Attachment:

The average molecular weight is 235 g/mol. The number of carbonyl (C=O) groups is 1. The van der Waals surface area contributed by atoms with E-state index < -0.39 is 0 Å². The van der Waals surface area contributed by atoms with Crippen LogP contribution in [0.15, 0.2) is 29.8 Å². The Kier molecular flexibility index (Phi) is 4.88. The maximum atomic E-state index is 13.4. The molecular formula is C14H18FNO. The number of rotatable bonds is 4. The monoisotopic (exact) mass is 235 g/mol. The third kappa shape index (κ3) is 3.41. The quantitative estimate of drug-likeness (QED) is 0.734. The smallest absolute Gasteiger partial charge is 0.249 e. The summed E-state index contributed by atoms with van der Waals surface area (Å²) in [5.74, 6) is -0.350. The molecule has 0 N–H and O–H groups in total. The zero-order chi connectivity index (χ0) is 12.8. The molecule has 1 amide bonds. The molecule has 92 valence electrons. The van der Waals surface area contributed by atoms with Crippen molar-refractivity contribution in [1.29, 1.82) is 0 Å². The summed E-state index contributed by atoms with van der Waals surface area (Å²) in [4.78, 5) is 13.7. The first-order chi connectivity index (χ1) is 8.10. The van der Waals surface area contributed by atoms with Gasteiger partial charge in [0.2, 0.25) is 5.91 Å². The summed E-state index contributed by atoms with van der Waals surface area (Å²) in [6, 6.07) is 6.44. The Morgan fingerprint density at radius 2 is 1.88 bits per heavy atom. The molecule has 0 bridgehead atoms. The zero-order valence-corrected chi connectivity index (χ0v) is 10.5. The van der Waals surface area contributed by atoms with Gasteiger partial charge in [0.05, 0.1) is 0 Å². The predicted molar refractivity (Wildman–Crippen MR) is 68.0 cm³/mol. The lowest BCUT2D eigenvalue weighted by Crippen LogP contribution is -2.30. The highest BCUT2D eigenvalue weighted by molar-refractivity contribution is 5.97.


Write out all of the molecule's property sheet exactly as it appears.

The average molecular weight is 235 g/mol. The number of carbonyl (C=O) groups is 1. The van der Waals surface area contributed by atoms with E-state index < -0.39 is 0 Å². The van der Waals surface area contributed by atoms with Crippen LogP contribution in [0.15, 0.2) is 29.8 Å². The Kier molecular flexibility index (Phi) is 4.88. The maximum atomic E-state index is 13.4. The molecular formula is C14H18FNO. The number of rotatable bonds is 4. The monoisotopic (exact) mass is 235 g/mol. The third kappa shape index (κ3) is 3.41. The quantitative estimate of drug-likeness (QED) is 0.734. The smallest absolute Gasteiger partial charge is 0.249 e. The summed E-state index contributed by atoms with van der Waals surface area (Å²) in [5.74, 6) is -0.350. The molecule has 0 N–H and O–H groups in total. The zero-order chi connectivity index (χ0) is 12.8. The molecule has 1 amide bonds. The molecule has 92 valence electrons. The van der Waals surface area contributed by atoms with Crippen molar-refractivity contribution in [1.29, 1.82) is 0 Å². The summed E-state index contributed by atoms with van der Waals surface area (Å²) in [4.78, 5) is 13.7. The first-order chi connectivity index (χ1) is 8.10. The van der Waals surface area contributed by atoms with Gasteiger partial charge in [0.2, 0.25) is 5.91 Å². The summed E-state index contributed by atoms with van der Waals surface area (Å²) in [6, 6.07) is 6.44. The Morgan fingerprint density at radius 2 is 1.88 bits per heavy atom. The molecule has 0 bridgehead atoms. The zero-order valence-corrected chi connectivity index (χ0v) is 10.5. The van der Waals surface area contributed by atoms with Gasteiger partial charge in [0.05, 0.1) is 0 Å². The predicted molar refractivity (Wildman–Crippen MR) is 68.0 cm³/mol. The lowest BCUT2D eigenvalue weighted by Crippen LogP contribution is -2.30. The highest BCUT2D eigenvalue weighted by molar-refractivity contribution is 5.97.